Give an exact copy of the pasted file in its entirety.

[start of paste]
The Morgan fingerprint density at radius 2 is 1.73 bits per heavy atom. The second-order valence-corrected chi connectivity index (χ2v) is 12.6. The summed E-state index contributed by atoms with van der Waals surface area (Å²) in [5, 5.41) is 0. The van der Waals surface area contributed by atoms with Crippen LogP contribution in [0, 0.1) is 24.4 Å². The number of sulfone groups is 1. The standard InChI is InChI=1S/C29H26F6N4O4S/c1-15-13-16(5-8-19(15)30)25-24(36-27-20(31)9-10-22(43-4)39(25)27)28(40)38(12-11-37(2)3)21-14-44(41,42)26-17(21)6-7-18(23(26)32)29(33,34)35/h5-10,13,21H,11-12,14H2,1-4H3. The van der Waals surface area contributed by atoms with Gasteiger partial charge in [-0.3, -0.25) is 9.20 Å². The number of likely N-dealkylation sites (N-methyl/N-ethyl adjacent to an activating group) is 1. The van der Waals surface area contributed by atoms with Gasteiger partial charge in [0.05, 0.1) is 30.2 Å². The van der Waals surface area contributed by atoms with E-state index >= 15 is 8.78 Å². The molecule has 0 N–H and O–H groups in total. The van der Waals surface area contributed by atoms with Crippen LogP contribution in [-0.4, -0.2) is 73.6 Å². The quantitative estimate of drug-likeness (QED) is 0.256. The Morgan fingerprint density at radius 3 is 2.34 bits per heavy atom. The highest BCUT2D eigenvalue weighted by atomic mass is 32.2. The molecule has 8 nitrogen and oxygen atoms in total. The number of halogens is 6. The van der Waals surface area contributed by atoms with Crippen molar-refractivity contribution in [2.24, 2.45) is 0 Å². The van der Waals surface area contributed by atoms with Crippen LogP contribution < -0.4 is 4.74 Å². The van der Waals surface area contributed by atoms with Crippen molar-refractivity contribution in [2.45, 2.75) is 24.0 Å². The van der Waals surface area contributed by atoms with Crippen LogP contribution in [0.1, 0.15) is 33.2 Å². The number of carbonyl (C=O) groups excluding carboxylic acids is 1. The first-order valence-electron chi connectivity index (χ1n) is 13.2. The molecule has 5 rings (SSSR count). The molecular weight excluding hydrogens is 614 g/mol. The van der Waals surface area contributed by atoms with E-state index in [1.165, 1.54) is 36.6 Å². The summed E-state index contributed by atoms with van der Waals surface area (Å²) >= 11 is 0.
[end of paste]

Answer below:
The Morgan fingerprint density at radius 2 is 1.73 bits per heavy atom. The second-order valence-corrected chi connectivity index (χ2v) is 12.6. The summed E-state index contributed by atoms with van der Waals surface area (Å²) in [5, 5.41) is 0. The van der Waals surface area contributed by atoms with Crippen LogP contribution in [0, 0.1) is 24.4 Å². The number of sulfone groups is 1. The standard InChI is InChI=1S/C29H26F6N4O4S/c1-15-13-16(5-8-19(15)30)25-24(36-27-20(31)9-10-22(43-4)39(25)27)28(40)38(12-11-37(2)3)21-14-44(41,42)26-17(21)6-7-18(23(26)32)29(33,34)35/h5-10,13,21H,11-12,14H2,1-4H3. The van der Waals surface area contributed by atoms with Gasteiger partial charge in [-0.3, -0.25) is 9.20 Å². The number of likely N-dealkylation sites (N-methyl/N-ethyl adjacent to an activating group) is 1. The van der Waals surface area contributed by atoms with Gasteiger partial charge in [0.05, 0.1) is 30.2 Å². The van der Waals surface area contributed by atoms with E-state index >= 15 is 8.78 Å². The molecule has 0 N–H and O–H groups in total. The van der Waals surface area contributed by atoms with Crippen LogP contribution in [-0.4, -0.2) is 73.6 Å². The quantitative estimate of drug-likeness (QED) is 0.256. The Morgan fingerprint density at radius 3 is 2.34 bits per heavy atom. The highest BCUT2D eigenvalue weighted by atomic mass is 32.2. The molecule has 8 nitrogen and oxygen atoms in total. The number of halogens is 6. The van der Waals surface area contributed by atoms with Crippen molar-refractivity contribution in [2.24, 2.45) is 0 Å². The van der Waals surface area contributed by atoms with Crippen LogP contribution < -0.4 is 4.74 Å². The van der Waals surface area contributed by atoms with Crippen molar-refractivity contribution in [2.45, 2.75) is 24.0 Å². The van der Waals surface area contributed by atoms with Crippen LogP contribution in [0.1, 0.15) is 33.2 Å². The number of carbonyl (C=O) groups excluding carboxylic acids is 1. The first-order valence-electron chi connectivity index (χ1n) is 13.2. The molecule has 5 rings (SSSR count). The molecular weight excluding hydrogens is 614 g/mol. The van der Waals surface area contributed by atoms with E-state index in [1.165, 1.54) is 36.6 Å². The summed E-state index contributed by atoms with van der Waals surface area (Å²) >= 11 is 0.